Cupid took from his quiver the cruel arrows with which he wounded Phedra and Ariadne; they were mixed with love and hatred, and served to shew his power, as thunder makes known the empire of Jupiter.
In proportion as the God gives the pleasure of loving, Venus adds the happiness of pleasing.
The girls every day enter the sanctuary to offer their prayers to Venus. They there express the genuine sentiments of their hearts. Queen of Amathus, said one of them, my flame for Thyrsis is extinguished; I do not intreat to have my love revived, but only that Ixiphiles may love me.
Another softly says, Powerful Goddess! give me the power to conceal for some time my love to my shepherd, in order to inhance the value of the confession I intend to make to him.
Goddess of Cythera! says another, I seek solitude; the sports of my companions no longer please me: perhaps I love. But if I am indeed in love, let it be with none but Daphnis.
At their festivals the young men and maids go to repeat hymns in honour of Venus: and often do they celebrate her praisein singing their own amours.
A young Gnidian taking his mistress by the hand, sung thus: Cupid, when first Psyche appeared to thy view, thou doubtless woundedst her with the same arrow as that with which thou hast wounded my heart. Thy happiness was not different from mine; for thou feltest my flames, and I feel thy pleasures.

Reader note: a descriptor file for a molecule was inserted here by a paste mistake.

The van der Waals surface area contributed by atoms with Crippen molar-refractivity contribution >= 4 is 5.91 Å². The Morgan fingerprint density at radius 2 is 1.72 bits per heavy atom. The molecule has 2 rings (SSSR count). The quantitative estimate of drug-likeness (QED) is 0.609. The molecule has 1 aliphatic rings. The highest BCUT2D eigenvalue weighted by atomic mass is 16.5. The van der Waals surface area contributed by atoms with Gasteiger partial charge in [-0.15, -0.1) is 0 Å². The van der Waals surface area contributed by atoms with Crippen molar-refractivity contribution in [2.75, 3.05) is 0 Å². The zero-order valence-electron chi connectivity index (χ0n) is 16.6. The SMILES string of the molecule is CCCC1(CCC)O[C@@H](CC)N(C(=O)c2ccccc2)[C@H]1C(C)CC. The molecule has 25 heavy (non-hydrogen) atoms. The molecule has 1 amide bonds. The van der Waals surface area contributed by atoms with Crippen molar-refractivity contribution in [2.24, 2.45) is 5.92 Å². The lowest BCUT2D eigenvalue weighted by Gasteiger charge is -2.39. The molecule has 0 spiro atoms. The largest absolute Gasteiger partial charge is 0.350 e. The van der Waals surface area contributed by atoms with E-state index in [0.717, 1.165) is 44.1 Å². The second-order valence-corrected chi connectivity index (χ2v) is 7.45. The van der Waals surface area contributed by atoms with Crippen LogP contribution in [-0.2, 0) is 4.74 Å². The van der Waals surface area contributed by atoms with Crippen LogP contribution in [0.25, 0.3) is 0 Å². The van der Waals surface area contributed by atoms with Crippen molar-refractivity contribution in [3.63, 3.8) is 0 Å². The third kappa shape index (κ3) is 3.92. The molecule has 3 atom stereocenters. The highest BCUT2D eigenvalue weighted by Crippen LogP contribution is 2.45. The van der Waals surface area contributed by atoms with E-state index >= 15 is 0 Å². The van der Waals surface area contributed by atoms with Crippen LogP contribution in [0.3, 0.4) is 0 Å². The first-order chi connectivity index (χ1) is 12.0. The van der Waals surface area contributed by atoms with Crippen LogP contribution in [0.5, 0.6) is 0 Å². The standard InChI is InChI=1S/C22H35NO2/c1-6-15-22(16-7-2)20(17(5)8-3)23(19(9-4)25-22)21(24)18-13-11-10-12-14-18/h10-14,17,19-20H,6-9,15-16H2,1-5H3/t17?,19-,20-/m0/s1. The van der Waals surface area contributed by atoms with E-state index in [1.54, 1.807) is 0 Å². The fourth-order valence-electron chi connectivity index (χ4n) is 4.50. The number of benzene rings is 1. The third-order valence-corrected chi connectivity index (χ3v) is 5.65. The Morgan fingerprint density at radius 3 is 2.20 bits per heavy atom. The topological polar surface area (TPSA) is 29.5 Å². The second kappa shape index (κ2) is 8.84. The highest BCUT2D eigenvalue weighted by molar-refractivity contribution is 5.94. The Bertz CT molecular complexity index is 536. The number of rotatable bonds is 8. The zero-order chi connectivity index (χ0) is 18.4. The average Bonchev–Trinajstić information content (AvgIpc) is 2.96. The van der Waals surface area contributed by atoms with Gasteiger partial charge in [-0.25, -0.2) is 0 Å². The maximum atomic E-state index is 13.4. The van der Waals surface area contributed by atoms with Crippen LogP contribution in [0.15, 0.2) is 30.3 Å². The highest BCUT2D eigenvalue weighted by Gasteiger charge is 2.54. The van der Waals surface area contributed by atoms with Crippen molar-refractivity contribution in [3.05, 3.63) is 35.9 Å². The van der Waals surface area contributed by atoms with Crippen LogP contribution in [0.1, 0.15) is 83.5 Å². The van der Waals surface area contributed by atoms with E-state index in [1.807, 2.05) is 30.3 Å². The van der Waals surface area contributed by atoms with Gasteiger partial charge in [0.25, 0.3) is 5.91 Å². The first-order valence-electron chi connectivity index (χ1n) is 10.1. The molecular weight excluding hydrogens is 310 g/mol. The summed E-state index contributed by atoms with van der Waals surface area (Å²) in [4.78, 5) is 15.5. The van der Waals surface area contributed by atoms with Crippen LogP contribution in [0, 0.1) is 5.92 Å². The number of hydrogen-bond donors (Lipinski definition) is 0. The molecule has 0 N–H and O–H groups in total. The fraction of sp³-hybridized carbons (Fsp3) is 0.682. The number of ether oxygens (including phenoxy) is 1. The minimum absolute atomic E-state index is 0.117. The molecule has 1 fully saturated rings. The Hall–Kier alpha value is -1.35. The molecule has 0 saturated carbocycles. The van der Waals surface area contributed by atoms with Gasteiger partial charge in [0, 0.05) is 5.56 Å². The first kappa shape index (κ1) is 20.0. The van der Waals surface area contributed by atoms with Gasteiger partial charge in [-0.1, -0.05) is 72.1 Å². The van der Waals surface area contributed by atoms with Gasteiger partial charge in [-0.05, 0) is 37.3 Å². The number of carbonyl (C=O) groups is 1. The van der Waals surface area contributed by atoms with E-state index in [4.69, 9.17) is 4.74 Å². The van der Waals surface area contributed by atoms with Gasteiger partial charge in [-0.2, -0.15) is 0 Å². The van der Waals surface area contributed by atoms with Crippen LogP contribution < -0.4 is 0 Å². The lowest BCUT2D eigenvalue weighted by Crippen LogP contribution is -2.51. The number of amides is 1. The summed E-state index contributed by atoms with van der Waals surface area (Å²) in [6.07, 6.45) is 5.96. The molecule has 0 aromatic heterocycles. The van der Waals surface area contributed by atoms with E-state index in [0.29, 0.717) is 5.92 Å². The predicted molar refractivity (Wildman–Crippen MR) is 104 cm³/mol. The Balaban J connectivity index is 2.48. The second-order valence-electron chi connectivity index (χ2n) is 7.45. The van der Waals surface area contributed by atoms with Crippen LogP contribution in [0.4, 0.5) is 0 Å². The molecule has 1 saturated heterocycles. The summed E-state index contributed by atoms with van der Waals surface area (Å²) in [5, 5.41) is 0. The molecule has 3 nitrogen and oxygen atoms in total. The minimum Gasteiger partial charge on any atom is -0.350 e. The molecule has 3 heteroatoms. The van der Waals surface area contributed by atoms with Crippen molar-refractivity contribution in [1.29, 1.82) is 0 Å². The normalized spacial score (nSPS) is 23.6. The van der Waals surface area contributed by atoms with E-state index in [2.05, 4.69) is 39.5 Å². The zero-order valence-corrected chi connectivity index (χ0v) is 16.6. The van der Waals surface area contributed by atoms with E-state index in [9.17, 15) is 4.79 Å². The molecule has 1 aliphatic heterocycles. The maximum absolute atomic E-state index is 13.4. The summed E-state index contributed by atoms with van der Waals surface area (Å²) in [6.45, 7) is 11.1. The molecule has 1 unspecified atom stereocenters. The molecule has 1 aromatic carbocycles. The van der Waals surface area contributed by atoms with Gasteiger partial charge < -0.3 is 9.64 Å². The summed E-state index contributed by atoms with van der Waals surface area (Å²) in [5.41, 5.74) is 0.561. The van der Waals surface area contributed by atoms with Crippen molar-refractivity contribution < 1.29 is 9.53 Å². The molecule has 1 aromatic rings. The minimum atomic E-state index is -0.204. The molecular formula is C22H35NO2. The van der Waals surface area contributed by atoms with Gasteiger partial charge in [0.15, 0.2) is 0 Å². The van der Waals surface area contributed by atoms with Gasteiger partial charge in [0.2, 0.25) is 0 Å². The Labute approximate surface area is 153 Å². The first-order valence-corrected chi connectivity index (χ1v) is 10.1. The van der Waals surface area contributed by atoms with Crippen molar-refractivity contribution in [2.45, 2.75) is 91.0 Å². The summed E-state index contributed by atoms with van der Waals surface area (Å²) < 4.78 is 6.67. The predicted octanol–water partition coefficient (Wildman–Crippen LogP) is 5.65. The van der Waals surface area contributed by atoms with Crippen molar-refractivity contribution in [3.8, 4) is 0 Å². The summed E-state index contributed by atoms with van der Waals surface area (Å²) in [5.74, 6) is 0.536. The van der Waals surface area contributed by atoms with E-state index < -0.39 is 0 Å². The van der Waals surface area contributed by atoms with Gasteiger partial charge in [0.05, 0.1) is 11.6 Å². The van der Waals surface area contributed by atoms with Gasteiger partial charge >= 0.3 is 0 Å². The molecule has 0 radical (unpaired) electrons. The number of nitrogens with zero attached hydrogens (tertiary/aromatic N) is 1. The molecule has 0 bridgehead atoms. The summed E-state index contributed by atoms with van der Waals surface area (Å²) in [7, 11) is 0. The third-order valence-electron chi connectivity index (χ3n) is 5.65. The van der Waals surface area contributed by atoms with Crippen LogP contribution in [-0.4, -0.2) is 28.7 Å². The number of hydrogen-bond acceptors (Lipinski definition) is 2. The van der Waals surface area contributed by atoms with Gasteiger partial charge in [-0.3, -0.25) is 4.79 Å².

For my part, I have seen what I describe. I have been at Gnidus: I have seen Themira, and I have loved: I saw her again, and I loved her still more. With her I will spend my life at Gnidus, and I shall be the most happy of all mortals.
We will visit the Temple; and never shall a more faithful lover enter its walls. We will go to the palace of Venus, and I will imagine it to be the palace of my Themira. I will walk to the meadow, and gather flowers, which I will place in her bosom. Perhaps I may conduct her to the grove where so many paths meet, and when she shall have strayed—But Cupid, by whom I am inspired, forbids my revealing his mysteries.